THS: Did NXT Kill the Underdog Champion? Submitted by The High Spot on 09/22/2018 at 01:51 PM
By J.D. Bachman
I love NXT.
I wanted to make that perfectly clear before going any further, as this isn’t meant to be a way to diminish how far that particular brand has come. Since their first Takeover event in 2014, NXT has given a specific niche of wrestling fans who are bored with the flagship shows something to look forward to every week. (Assuming they aren’t watching Ring of Honor, New Japan, or more recently, the revival of Impact Wrestling)
However, before Takeover took place in May of that year, something else incredible happened: Daniel Bryan defeated Triple H, then Randy Orton and Batista, to become the World Champion at Wrestlemania 30. He was the self-made underdog that fans grew to love and get behind through his eventual triumph over The Authority, as he beat the odds, much to everyone's surprise.
Before that, your list of underdog champions that stray from the mold that Vince McMahon so feverishly sweats over in excitement are quite small: Rey Mysterio, C.M. Punk, Chris Jericho, Chris Benoit, Eddie Guerrero, and even as far back as Bret Hart, after Vince finally realized that ‘Lex Luger: American Hero’, wasn’t getting over as Hogan's replacement. These types of champions have been far and few between, and quite frankly, it’s something we just don’t see any more.
You could argue recent title runs by A.J. Styles, Seth Rollins and Finn Balor (before injuries) are examples of champions that aren’t in Vince’s muscular mold, but these guys were long established beforehand in other promotions and other factions -- and specifically for Balor, this came in NXT – which brings us full circle.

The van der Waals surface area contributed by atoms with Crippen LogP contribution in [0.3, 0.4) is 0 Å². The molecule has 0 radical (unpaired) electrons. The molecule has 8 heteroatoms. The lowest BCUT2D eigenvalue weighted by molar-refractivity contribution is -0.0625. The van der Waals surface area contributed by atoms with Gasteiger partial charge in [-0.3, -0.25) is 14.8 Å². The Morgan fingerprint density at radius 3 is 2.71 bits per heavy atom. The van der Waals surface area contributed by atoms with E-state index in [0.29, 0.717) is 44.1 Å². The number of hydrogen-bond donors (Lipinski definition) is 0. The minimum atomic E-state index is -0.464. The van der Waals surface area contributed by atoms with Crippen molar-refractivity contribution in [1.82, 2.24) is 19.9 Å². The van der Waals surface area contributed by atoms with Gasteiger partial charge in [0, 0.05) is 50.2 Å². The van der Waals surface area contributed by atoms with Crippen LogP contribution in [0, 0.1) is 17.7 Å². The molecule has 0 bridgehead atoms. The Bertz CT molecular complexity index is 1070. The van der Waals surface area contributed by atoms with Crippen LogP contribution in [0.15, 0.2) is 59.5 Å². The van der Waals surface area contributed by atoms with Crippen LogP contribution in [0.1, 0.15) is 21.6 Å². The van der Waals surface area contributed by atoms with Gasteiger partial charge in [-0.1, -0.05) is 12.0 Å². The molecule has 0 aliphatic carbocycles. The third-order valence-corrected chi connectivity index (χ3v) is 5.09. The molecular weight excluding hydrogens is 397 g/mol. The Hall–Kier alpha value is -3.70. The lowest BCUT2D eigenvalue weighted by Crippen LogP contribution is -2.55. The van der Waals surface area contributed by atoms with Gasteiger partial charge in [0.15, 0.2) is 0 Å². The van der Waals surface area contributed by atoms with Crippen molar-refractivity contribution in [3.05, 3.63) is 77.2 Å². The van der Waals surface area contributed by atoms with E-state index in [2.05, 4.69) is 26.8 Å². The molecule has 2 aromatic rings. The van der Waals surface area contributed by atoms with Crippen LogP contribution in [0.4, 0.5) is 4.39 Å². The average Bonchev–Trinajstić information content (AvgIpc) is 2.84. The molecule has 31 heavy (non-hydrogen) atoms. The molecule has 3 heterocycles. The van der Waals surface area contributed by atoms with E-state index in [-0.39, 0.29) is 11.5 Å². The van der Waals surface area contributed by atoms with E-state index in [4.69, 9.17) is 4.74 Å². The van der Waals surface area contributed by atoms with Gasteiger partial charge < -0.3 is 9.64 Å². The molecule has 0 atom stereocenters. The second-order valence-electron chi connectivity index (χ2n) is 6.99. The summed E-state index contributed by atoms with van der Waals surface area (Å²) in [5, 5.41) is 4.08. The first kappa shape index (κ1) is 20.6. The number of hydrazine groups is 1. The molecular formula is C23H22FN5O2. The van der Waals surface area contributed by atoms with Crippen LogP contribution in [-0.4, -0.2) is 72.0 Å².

NXT has become so popular, that by the time you’re ready to be called up to the main roster, you’re already pretty well-known. There doesn’t really exist much of an ‘underdog’ element in these performers anymore, especially if you take a look at the most recent transitions over the past couple of years:
There’s more to name, but the pattern that exists is that by the time these performers made their first appearances on Raw or Smackdown, they were already well-developed, well-known, and popular amongst fans. We haven’t had a true underdog story in some time, because nobody on the main roster worthy of a world championship run can be considered an underdog at the moment.
To coin baseball terminology, the WWE have created a farm-system, where those in the “minor” league are just as good, if not better, than those in the “majors”. This creates a fundamental problem if ever an underdog story were to be created by writing staff.
However, there is an inkling of hope with this up-and-coming class of NXT talents:
Aleister Black has been impressive in his NXT run, has captured gold, and is due for a main roster push soon. However, his gimmick is nothing more than a watered down, family-friendly Satanist, which I personally love, but I don’t know if corporate brass would see him as championship material. Adam Cole, Tommaso Ciampa, Velveteen Dream, Ricochet, Pete Dunn, Nikki Cross, Kairi Sane, and especially Dakota Kai and Johnny Gargano -- all have explosive, world championship-level talent. However, neither of these talents truly fit the mold of the champion we’ve been accustomed to with the likes of Reigns, Lesnar, Mahal, Orton, Cena, and others over the recent years.
If WWE management can’t even handle the crowd cheering for a Becky Lynch heel turn without blowing a gasket, I have little faith that they would utilize these talents properly on the main roster, much less think of putting them into a world title picture. As we’ve seen with Rusev, management is quick to dismiss talents that get over with fans organically, and between that toxic mentality, as well as the rise of NXT, the story of the underdog champion in the WWE could be one that is finished for good.